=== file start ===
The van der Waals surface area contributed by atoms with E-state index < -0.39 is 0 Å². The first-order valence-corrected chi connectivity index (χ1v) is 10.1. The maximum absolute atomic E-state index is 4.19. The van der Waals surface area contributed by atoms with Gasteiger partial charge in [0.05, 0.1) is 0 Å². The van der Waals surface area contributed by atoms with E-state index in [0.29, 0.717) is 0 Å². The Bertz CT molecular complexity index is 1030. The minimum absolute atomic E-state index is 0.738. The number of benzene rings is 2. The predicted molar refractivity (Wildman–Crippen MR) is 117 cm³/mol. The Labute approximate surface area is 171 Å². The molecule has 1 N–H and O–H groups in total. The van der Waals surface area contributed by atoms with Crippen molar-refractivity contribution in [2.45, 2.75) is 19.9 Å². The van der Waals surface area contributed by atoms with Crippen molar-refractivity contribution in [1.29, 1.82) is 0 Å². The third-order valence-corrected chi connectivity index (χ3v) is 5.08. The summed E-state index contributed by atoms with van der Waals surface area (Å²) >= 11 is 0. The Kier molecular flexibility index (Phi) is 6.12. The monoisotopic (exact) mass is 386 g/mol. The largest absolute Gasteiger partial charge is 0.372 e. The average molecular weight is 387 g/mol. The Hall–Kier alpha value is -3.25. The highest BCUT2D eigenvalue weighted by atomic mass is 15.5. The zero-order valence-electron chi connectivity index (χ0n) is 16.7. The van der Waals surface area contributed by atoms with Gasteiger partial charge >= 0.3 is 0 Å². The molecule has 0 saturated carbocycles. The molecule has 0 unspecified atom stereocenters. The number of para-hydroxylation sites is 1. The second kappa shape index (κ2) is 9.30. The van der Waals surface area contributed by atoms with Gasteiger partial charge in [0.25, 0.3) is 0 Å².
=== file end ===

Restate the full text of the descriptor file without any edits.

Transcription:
The van der Waals surface area contributed by atoms with E-state index < -0.39 is 0 Å². The first-order valence-corrected chi connectivity index (χ1v) is 10.1. The maximum absolute atomic E-state index is 4.19. The van der Waals surface area contributed by atoms with Gasteiger partial charge in [0.05, 0.1) is 0 Å². The van der Waals surface area contributed by atoms with E-state index in [0.29, 0.717) is 0 Å². The Bertz CT molecular complexity index is 1030. The minimum absolute atomic E-state index is 0.738. The number of benzene rings is 2. The predicted molar refractivity (Wildman–Crippen MR) is 117 cm³/mol. The Labute approximate surface area is 171 Å². The molecule has 1 N–H and O–H groups in total. The van der Waals surface area contributed by atoms with Crippen molar-refractivity contribution in [2.45, 2.75) is 19.9 Å². The van der Waals surface area contributed by atoms with Crippen molar-refractivity contribution in [1.29, 1.82) is 0 Å². The third-order valence-corrected chi connectivity index (χ3v) is 5.08. The summed E-state index contributed by atoms with van der Waals surface area (Å²) >= 11 is 0. The Kier molecular flexibility index (Phi) is 6.12. The monoisotopic (exact) mass is 386 g/mol. The largest absolute Gasteiger partial charge is 0.372 e. The average molecular weight is 387 g/mol. The Hall–Kier alpha value is -3.25. The highest BCUT2D eigenvalue weighted by atomic mass is 15.5. The zero-order valence-electron chi connectivity index (χ0n) is 16.7. The van der Waals surface area contributed by atoms with Gasteiger partial charge >= 0.3 is 0 Å². The molecule has 0 saturated carbocycles. The molecule has 0 unspecified atom stereocenters. The number of para-hydroxylation sites is 1. The second kappa shape index (κ2) is 9.30. The van der Waals surface area contributed by atoms with Gasteiger partial charge in [0.25, 0.3) is 0 Å².